Understanding the Relationship Between the Architect, General Contractor, Subcontractors and Building Inspector for Construction Defects

Unitowners in condominium associations and homeowners in homeowner associations are often confused about the legal responsibilities of design professionals, general contractors, subcontractors and municipal building officials and building inspectors regarding construction of their homes. This blog is intended to briefly clarify and explain the relationship among these various people and entities.

Architects are licensed professionals who design buildings to meet the needs of the owner. They are required to adhere to all applicable building codes and standards in the industry. To that end the architect creates construction drawings, details, and specifications to direct the subcontractors as to the materials or systems they are to use and how those materials and systems are to be integrated into the overall construction in such a manner as to satisfy the design intent of the architect. Architects have to have an overall understanding of the systems and materials being designed into a building and the requirements of the applicable building codes governing construction.

The scope of work of the architect varies from job to job and is typically defined by the contract signed by the architect. For example, the scope of work could be as narrow as being hired by builders to simply produce a set of construction drawings that can be used by the builder to obtain a building permit. After that, the architect has no further involvement. At the other end of the spectrum, the architect is involved in reviewing and approving submittals of materials the builder or subcontractors want to use on the project, reviewing contractor applications for payment of invoices, and even reviewing work done by the general contractor/subcontractors in the field for compliance with the plans, manufacturer’s installation specifications, and details.

The Building Department of the municipality is responsible for protecting life and safety. They review the architectural and other construction drawings for compliance with building codes prior to issuing a building permit. They review things like the height of the building, square footage, intended occupancy, fire ratings, seismic requirements, and other considerations with an eye towards keeping the public safe. Once construction is under way, the building inspectors visit the site to check to see if the building is being built per the codes and approved plans. When construction defects are discovered and damage is found, many homeowners and condominium unit owners want to know why the building inspector and township are not responsible. While they may have some moral responsibility, the law of New Jersey gives them a qualified immunity from liability for negligence in doing building inspections. In the absence of fraud (ie, taking bribes), the building inspectors and the municipalities are immune from civil liability. This immunity was presumably granted by the legislature to prevent every municipality in New Jersey from being bankrupted by construction defect cases.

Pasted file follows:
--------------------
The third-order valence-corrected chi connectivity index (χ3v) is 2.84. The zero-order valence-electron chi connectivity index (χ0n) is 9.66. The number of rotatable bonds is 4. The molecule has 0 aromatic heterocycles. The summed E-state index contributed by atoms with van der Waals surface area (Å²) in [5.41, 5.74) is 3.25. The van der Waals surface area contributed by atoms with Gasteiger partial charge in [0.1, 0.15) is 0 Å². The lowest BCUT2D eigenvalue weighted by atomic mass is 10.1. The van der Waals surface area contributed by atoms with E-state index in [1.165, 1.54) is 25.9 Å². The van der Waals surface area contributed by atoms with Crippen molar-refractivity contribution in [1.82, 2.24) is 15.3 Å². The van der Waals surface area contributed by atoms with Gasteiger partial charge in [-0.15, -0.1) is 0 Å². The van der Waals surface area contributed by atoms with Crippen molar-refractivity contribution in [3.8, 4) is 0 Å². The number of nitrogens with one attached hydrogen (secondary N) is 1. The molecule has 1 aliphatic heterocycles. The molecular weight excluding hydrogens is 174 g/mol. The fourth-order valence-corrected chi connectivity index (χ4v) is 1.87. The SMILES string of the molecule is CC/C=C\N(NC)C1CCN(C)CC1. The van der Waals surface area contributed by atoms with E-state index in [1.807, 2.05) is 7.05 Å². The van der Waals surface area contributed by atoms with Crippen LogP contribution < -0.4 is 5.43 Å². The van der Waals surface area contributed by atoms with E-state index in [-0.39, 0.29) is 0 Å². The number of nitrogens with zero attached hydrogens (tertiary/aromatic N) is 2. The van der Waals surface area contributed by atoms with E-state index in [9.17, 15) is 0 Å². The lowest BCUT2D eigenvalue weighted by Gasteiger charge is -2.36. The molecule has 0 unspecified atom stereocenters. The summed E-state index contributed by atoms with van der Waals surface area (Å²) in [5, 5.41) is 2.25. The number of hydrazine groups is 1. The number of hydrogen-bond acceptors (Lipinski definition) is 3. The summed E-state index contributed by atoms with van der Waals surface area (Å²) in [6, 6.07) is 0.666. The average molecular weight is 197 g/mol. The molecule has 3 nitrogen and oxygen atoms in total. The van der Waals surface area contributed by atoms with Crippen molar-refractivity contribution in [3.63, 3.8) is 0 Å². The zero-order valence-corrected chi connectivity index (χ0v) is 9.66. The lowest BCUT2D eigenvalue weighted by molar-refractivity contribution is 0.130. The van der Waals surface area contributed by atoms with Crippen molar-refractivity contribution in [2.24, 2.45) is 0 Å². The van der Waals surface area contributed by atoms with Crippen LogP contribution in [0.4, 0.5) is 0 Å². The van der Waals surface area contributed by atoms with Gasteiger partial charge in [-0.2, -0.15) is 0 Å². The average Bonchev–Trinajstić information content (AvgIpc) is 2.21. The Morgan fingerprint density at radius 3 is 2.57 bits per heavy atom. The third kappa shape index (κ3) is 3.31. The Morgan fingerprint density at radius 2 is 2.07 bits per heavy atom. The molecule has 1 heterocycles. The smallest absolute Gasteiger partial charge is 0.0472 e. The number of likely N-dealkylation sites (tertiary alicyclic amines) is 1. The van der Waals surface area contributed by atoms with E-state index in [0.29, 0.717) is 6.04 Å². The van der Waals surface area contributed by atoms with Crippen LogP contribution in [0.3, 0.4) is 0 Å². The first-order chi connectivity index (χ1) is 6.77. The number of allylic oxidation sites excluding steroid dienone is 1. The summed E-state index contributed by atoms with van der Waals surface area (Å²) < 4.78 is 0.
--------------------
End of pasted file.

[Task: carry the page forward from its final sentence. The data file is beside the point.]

The general contractor can also be, and often is, the owner of the project. Where there is an owner separate from the general contractor, the general contractor is hired by the owner of the project to handle the overall construction, supervision, and coordination of the work of the subcontractors to ensure that the construction project meets the schedule for delivery of the units and is built in accordance with the approved construction drawings, applicable building codes, specifications and standards in the industry. The general contractor has to be cognizant of the fact that accepting the low bid from an unqualified subcontractor may lead to delays in the job or to construction defects that may not be detected for many years.

In a similar vein, the general contractor who selects a complicated , expensive, high quality system and then saves money by hiring cheap labor to do the installation work may well be creating construction defects that will be very expensive to fix when they are eventually discovered years later. Bear in mind that while the general contractor has general knowledge of the work being done by the subcontractor, the general contractor is relying upon the special skills of his specialty subcontractors in doing their trade work. The general contractor simply doesn’t have the expertise to knowledgeably supervise the work of the specialty subcontractor. However, that does not excuse the general contractor from getting the manufacturer’s installation specifications and details and doing spot checks to determine if they are being followed by the subcontractor.

The subcontractor is required to have the skill and knowledge to strictly adhere to the manufacturer’s installation specifications and details and to make sure that its work adheres to all applicable building codes. It is amazing to us how many times we take the deposition of subcontractors who have been installing stucco, EIFS, manufactured stone veneer, fiber cement panels and other claddings systems, only to find out that these subcontractors have never seen the manufacturer’s installation specifications and details that explain how the materials or systems in question are to be installed.

The liability of the architect, general contractor and subcontractors will vary from project to project. Specific questions about the culpability of entities and persons involved in a construction project can best be answered by counsel on a case by case basis.

National Law Review, Volumess V, Number 84